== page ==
The Barbara Schneider Foundation – a brief summary

Most of the world, connected tightly by digital devices, fiber-optics, and touchscreens, is well aware that we have a problem with use of force by law enforcement. In fact it is not uncommon for the average person in the United States to be acquainted with someone who has been the victim of brutal and outdated forms of police training and often times also to have been a victim themselves. This is especially true for people of color, persons with brain diseases, individuals who do not conform to gender-binary norms – and if you’re several or all of these things, life in America is feudal. And it’s all over the news – every day there are videos of more shootings, more police officers being released despite having blood on their hands. You know it sucks. Everyone knows it sucks – not least of all the police themselves.

But despite the huge public awareness of the problem, there is very little discussion or awareness of possible solutions. Why is that? Certainly, for many people, the mistake is to assume that there are no solutions to the use of force problem or to police brutality. This is actually quite understandable. Why should the average citizen, who is pretty much voiceless and without any influence over the police, be expected to understand how to stop police-related killings?  In our western world the preference of media entities and of lawmakers is to stagnate any real progress in the realm of public safety or social equality, and subsequently tragedies continue to occur and the police continue to have suboptimal training. The police themselves (with the exception of some groups) have, without adequate education or funding or support, been absolutely unable to be the nation’s emergency psychiatrists, even though they are generally expected to be. But thanks to the federal and state governments there is no money or space for individuals with sickness, and the cycle of death and pain continues. The natural tendency of individuals at the level of the community, then, is to be upset – the media can make a lot more money by perpetuating and dramatizing that problem rather than helping to solve it. Those who remain unaware that this is a systemic issue of a lack of training continue to be upset with one another, and upset at the police, when disaster strikes again and again. It makes sense, even though it’s terrible. So it’s not surprising that the problem persists overall.

But there are solutions. Despite the fact that your local and state government have absolutely no time, money, or compassion for the individuals suffering at its own hand from mental illness, drug abuse, or personal crisis, there are a handful of individuals within that system who have helped to make some progress. And above and beyond that there are truly miraculous grassroots efforts to improve circumstances for individuals in crisis who have to face off with police – these are tiny groups of advanced trainers who teach law enforcement officials and police how to better handle these situations peacefully. Larger still is the contribution of individuals – doctors, nurses, social workers, advocates, community organizers, families, friends, clergy, artists – the burden continues to remain on medically unskilled persons to bear the emotional weight of their troubled loved ones. Out of these massive support networks, and the associated tragedies, a number of groups have emerged to offer the world’s most advanced training in crisis intervention. Various survivors of police encounters, police trainers and officers themselves, and other healthcare, emergency medicine, and psychiatric experts are the meat and bones of these entities, who are few in number but great in power. With great pleasure I am describing to you groups like Minnesota’s own Barbara Schneider Foundation – a nonprofit that focuses on the CIT model of crisis intervention.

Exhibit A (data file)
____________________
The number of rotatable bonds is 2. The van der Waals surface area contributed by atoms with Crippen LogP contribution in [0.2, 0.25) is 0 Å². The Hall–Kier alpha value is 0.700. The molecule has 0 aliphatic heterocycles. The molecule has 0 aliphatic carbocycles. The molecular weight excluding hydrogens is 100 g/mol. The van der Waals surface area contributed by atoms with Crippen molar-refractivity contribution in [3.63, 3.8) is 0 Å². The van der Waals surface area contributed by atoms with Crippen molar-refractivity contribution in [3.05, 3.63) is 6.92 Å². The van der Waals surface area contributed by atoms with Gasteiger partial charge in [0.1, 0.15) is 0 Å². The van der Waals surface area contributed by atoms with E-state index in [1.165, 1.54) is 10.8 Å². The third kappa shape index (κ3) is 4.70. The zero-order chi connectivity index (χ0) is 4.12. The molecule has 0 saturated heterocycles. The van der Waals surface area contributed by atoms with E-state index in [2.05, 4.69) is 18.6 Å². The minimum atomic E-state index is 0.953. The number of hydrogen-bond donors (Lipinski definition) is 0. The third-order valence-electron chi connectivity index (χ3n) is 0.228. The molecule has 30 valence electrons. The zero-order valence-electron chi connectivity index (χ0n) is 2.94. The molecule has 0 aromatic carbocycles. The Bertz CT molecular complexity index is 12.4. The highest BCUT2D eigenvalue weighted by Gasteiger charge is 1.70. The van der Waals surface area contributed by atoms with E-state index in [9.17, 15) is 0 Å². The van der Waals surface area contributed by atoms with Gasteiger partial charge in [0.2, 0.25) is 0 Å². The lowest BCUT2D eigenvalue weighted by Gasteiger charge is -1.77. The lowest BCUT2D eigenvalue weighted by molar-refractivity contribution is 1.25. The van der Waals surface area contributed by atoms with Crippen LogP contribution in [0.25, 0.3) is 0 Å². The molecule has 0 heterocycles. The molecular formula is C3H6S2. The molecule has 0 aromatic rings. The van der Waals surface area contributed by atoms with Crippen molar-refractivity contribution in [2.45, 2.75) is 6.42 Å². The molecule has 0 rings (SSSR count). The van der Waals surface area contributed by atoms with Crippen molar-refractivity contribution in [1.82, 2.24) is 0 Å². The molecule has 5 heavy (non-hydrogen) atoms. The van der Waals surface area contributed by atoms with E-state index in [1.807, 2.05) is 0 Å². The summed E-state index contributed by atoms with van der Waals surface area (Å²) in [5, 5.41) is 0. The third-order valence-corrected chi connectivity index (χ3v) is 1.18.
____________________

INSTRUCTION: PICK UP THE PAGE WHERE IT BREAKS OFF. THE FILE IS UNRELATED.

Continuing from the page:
I have spent some time speaking, teaching, and consulting with this group in particular about my own experiences. This past January I also wrote their director a brief proposal  that articulated my understanding of the work BSF is accomplishing and my small vision for how it might be improved. In summary it is my opinion from experience and academic training that the brain sciences (and particularly the areas of affective neuroscience, developmental neuroscience, and psychiatry) will in coming years offer a revolutionary and unparalleled set of solutions and strategies for communities and nations to address the issues of brain disease, extreme personal crises, and the psychiatric stability of the public. The World Health Organization is of the opinion that by 2030, depression will be the leading cause of disability on earth. I would rather not cite statistics on how many persons with mental illness are killed by police every year – just go read about it yourself. The brain is the source of these mysterious issues, and it is through an accumulated world history of powerful, personal, and sometimes tragic anecdotes, combined with new and nearly mystical insights into our own existence through the study of the nervous system, that will begin to alleviate the suffering of so many. This must start with basic empirical research at the level of how mental health crises emerge in the brain, in the moment, and in the world – hence, ‘3 levels of the mental health crisis.’

enjoy. this is a very rough draft; judge accordingly.

BSF PROPOSAL

-iv